I've noticed more hair in my fingers when I get out of the shower and finger-comb through and such. A good deal more. However, I'm also going through a great deal of stress.. so that could be it, too.

Toadstool
October 19th, 2011, 01:21 AM
Well, my dog has a big shed and then grows a much thicker coat for Winter.

owlathena
October 19th, 2011, 02:06 AM
I had a HUGE shed in september. Its slowed down a lot now, almost to my normal amount. I hope I get a growth spurt to keep me warm this winter!

Nini
October 19th, 2011, 02:20 AM
I shed noticably more for a short while during the Spring and the Fall.

As do my cattle. And our dogs always followed this pattern too. The Fall shed makes for a thicker, denser layer of fur.

Fethenwen
October 19th, 2011, 02:39 AM
Shedding is mostly related to more stress, and after summer comes fall, and with it more responsibilities and stress. Which could maybe explain the seasonal shedding.

I don't think humans really apply that much when it comes to winter coating :D How would you then explain why people in Scandinavia have so much thinner hair overall than people in the south?
Humans doesn't seem to have any seasonal adeptness physically at all. Other than that our bloodvessels go deeper the hold the warmth when it gets cold, and they go more towards the surface in summer months to keep us cool. But this does not happen if you are having too much heating on inside the house.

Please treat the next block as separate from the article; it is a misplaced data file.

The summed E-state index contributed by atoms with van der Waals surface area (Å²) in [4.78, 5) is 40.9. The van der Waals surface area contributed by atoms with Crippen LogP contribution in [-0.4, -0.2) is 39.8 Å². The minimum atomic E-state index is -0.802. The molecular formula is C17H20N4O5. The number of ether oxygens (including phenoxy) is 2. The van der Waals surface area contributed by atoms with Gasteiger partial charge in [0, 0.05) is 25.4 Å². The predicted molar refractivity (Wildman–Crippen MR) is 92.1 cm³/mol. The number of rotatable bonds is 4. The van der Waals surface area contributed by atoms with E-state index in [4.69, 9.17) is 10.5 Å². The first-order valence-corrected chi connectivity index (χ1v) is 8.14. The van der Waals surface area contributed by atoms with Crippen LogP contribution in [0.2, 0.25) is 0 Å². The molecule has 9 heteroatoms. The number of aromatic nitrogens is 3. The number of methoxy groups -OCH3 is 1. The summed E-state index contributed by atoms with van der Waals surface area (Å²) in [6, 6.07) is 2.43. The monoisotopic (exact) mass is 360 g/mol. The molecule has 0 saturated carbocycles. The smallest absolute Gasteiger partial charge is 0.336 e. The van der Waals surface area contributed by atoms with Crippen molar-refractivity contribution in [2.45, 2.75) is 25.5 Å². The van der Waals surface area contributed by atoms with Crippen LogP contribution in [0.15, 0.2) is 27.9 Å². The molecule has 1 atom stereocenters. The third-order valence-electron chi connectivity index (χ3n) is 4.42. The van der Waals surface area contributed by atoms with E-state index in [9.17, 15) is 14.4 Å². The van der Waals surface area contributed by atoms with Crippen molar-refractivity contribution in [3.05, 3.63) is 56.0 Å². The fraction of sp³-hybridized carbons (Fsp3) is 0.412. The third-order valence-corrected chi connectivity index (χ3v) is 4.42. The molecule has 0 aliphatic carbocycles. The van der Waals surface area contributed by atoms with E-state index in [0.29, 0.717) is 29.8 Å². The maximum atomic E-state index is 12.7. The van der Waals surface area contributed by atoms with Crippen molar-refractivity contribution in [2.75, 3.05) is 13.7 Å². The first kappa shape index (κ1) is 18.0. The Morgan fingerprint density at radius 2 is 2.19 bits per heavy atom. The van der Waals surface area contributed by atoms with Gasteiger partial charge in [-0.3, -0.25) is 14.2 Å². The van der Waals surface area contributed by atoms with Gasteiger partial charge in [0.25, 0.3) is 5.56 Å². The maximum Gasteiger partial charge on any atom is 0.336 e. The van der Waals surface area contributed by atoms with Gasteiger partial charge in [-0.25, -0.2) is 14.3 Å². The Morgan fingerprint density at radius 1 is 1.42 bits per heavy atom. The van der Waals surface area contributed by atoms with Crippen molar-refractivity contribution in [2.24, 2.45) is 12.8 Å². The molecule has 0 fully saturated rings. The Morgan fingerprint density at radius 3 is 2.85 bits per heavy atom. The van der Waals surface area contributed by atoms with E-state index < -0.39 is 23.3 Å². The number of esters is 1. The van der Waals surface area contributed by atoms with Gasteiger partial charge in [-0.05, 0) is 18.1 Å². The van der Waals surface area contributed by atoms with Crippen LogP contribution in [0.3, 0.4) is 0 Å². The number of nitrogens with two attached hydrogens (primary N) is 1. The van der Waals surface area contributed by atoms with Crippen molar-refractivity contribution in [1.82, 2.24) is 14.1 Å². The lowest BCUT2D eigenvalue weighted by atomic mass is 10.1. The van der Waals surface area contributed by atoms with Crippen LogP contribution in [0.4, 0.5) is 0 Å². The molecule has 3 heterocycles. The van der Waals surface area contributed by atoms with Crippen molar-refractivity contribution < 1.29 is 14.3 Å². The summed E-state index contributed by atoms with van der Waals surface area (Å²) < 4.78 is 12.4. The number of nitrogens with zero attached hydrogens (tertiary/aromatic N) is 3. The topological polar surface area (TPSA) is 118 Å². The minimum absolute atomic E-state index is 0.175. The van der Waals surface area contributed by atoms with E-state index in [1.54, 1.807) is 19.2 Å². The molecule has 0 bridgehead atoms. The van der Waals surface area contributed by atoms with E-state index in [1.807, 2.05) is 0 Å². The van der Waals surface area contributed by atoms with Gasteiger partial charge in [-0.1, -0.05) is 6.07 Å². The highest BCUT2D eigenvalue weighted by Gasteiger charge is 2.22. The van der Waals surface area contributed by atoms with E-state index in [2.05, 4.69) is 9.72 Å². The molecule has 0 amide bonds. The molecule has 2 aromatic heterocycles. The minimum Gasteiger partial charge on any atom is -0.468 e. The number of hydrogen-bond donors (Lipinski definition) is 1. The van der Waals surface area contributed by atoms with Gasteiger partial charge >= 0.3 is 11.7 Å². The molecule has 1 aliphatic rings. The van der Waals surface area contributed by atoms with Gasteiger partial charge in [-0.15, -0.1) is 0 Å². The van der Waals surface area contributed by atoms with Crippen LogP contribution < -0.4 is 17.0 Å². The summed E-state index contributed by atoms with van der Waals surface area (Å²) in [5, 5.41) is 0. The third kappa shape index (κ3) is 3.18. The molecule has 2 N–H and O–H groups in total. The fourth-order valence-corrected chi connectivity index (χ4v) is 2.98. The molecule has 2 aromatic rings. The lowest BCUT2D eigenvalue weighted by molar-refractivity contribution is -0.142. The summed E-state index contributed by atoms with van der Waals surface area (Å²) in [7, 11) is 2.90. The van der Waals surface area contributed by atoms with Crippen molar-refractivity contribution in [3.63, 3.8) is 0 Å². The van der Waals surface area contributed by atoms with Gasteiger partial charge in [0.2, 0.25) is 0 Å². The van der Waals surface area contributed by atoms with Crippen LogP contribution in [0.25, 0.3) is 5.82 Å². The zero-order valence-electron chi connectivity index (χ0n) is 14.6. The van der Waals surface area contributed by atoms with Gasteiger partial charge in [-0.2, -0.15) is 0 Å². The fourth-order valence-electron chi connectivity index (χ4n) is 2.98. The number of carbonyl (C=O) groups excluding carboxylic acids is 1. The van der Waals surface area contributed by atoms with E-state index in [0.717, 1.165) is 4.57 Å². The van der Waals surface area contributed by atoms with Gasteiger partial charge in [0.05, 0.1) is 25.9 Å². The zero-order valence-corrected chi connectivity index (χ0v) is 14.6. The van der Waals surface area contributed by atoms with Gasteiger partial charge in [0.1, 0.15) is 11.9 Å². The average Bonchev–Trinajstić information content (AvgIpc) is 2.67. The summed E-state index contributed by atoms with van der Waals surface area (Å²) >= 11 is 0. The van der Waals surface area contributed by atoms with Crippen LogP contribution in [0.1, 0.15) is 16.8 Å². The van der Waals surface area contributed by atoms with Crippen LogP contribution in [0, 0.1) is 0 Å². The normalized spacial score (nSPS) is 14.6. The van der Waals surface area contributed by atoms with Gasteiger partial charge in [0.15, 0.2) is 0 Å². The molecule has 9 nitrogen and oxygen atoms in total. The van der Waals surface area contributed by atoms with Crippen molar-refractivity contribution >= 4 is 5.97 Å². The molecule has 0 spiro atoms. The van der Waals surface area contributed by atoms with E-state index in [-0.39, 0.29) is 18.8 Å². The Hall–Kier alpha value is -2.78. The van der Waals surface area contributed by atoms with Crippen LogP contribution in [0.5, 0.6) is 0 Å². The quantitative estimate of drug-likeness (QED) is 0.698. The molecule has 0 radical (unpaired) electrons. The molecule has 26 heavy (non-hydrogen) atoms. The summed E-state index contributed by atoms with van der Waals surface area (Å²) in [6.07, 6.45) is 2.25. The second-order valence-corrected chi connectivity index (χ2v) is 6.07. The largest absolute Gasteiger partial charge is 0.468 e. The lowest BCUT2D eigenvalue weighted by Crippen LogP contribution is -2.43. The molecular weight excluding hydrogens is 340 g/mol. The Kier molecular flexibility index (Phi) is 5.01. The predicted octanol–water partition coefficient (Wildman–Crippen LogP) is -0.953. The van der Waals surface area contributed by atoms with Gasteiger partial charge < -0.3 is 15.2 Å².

Lize
October 19th, 2011, 02:40 AM
I seem to always have my yearly big shed in the spring, so maybe my hair is more season smart. Maybe it's because I live in Sweden so we get some nasty cold in the winter. ;)

I think other reasons for shedding in winter could be increased darkness / less sun exposure, less happiness and less physical activity. But maybe it's like someone said that it's not seasonal at all, some people just shed randomly once a year.

julliams
October 19th, 2011, 04:46 AM
Maybe it has something to do with artificial heating in homes ?

Like horses... when kept outdoors they grow a beautiful winter coat, but not when they are staying mostly inside in heated places ?

Just a theory :D

Took the words out of my mouth. I think this too.

bratz81
October 19th, 2011, 05:38 AM
I've never noticed any seasonal shed on my hair, I just shed all year round - but I've never paid a huge amount of attention to it tbh.

I have noticed my hair grows quicker in spring and summer when it's warmer. My thoughts were that my body needed all the nutrients to keep warm etc in winter and hair was an afterthought but I could have made this up lol

bunzfan
October 19th, 2011, 05:46 AM
Ever since i was a teenager i have shed a lot in the summer but it stops in the winter time. I was shedding a lot but now its totally stopped our cat used to do the same thing as i remember :undecidedo

WaitingSoLong
October 19th, 2011, 06:41 AM